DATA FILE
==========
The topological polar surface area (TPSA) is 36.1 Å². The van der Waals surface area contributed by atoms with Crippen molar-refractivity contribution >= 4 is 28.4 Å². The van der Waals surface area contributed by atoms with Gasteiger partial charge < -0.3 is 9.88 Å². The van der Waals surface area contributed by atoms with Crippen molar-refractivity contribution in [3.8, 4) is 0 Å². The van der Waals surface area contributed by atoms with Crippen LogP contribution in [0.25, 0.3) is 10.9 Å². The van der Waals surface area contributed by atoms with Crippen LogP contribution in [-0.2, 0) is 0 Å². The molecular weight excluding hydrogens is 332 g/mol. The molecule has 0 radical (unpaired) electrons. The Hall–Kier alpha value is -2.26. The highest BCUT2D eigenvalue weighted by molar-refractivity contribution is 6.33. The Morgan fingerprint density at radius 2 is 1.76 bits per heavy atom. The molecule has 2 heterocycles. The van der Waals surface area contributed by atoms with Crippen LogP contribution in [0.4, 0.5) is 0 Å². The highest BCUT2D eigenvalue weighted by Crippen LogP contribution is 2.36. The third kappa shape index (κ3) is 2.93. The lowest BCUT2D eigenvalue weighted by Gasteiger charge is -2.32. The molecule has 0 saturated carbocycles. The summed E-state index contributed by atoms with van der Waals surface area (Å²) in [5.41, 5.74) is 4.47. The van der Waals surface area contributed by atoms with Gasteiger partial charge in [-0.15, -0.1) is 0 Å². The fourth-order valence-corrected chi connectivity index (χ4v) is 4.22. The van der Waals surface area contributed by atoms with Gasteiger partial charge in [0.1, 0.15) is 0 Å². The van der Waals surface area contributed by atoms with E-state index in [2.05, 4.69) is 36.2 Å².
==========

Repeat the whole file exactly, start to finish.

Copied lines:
The topological polar surface area (TPSA) is 36.1 Å². The van der Waals surface area contributed by atoms with Crippen molar-refractivity contribution >= 4 is 28.4 Å². The van der Waals surface area contributed by atoms with Gasteiger partial charge < -0.3 is 9.88 Å². The van der Waals surface area contributed by atoms with Crippen molar-refractivity contribution in [3.8, 4) is 0 Å². The van der Waals surface area contributed by atoms with Crippen LogP contribution in [0.25, 0.3) is 10.9 Å². The van der Waals surface area contributed by atoms with Crippen LogP contribution in [-0.2, 0) is 0 Å². The molecular weight excluding hydrogens is 332 g/mol. The molecule has 0 radical (unpaired) electrons. The Hall–Kier alpha value is -2.26. The highest BCUT2D eigenvalue weighted by molar-refractivity contribution is 6.33. The Morgan fingerprint density at radius 2 is 1.76 bits per heavy atom. The molecule has 2 heterocycles. The van der Waals surface area contributed by atoms with Crippen LogP contribution in [0.4, 0.5) is 0 Å². The highest BCUT2D eigenvalue weighted by Crippen LogP contribution is 2.36. The third kappa shape index (κ3) is 2.93. The lowest BCUT2D eigenvalue weighted by Gasteiger charge is -2.32. The molecule has 0 saturated carbocycles. The summed E-state index contributed by atoms with van der Waals surface area (Å²) in [5.41, 5.74) is 4.47. The van der Waals surface area contributed by atoms with Gasteiger partial charge in [-0.15, -0.1) is 0 Å². The fourth-order valence-corrected chi connectivity index (χ4v) is 4.22. The van der Waals surface area contributed by atoms with Gasteiger partial charge in [0.1, 0.15) is 0 Å². The van der Waals surface area contributed by atoms with E-state index in [2.05, 4.69) is 36.2 Å².